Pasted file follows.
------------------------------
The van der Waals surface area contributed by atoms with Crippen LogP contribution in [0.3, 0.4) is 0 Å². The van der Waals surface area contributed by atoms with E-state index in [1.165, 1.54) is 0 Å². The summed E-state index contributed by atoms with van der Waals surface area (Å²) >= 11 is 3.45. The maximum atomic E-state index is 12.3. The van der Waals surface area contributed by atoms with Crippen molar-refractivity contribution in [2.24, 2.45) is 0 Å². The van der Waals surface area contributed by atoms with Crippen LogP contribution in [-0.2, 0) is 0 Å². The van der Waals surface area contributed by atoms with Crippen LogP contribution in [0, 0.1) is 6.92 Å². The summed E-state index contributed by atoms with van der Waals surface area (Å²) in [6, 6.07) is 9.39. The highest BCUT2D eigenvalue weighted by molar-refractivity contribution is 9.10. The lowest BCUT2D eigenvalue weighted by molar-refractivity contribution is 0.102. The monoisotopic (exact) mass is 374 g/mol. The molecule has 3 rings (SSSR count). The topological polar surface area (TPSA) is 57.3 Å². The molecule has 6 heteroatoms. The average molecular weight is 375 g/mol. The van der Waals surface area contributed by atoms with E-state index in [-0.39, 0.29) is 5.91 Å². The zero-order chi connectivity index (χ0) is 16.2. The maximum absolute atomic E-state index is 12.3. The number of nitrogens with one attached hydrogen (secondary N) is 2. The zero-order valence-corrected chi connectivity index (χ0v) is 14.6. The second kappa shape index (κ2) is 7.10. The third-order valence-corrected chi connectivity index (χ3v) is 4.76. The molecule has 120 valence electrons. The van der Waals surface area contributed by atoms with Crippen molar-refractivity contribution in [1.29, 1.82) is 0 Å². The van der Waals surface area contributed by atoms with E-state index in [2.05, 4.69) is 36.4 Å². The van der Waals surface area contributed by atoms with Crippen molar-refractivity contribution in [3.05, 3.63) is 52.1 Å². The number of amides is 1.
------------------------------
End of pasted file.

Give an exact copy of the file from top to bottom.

The van der Waals surface area contributed by atoms with Crippen LogP contribution in [0.3, 0.4) is 0 Å². The van der Waals surface area contributed by atoms with E-state index in [1.165, 1.54) is 0 Å². The summed E-state index contributed by atoms with van der Waals surface area (Å²) >= 11 is 3.45. The maximum atomic E-state index is 12.3. The van der Waals surface area contributed by atoms with Crippen molar-refractivity contribution in [2.24, 2.45) is 0 Å². The van der Waals surface area contributed by atoms with Crippen LogP contribution in [-0.2, 0) is 0 Å². The van der Waals surface area contributed by atoms with Crippen LogP contribution in [0, 0.1) is 6.92 Å². The summed E-state index contributed by atoms with van der Waals surface area (Å²) in [6, 6.07) is 9.39. The highest BCUT2D eigenvalue weighted by molar-refractivity contribution is 9.10. The lowest BCUT2D eigenvalue weighted by molar-refractivity contribution is 0.102. The monoisotopic (exact) mass is 374 g/mol. The molecule has 3 rings (SSSR count). The topological polar surface area (TPSA) is 57.3 Å². The molecule has 6 heteroatoms. The average molecular weight is 375 g/mol. The van der Waals surface area contributed by atoms with E-state index in [-0.39, 0.29) is 5.91 Å². The zero-order chi connectivity index (χ0) is 16.2. The maximum absolute atomic E-state index is 12.3. The number of nitrogens with one attached hydrogen (secondary N) is 2. The zero-order valence-corrected chi connectivity index (χ0v) is 14.6. The second kappa shape index (κ2) is 7.10. The third-order valence-corrected chi connectivity index (χ3v) is 4.76. The molecule has 120 valence electrons. The van der Waals surface area contributed by atoms with Crippen molar-refractivity contribution in [1.29, 1.82) is 0 Å². The van der Waals surface area contributed by atoms with E-state index in [2.05, 4.69) is 36.4 Å². The van der Waals surface area contributed by atoms with Crippen molar-refractivity contribution in [3.05, 3.63) is 52.1 Å². The number of amides is 1.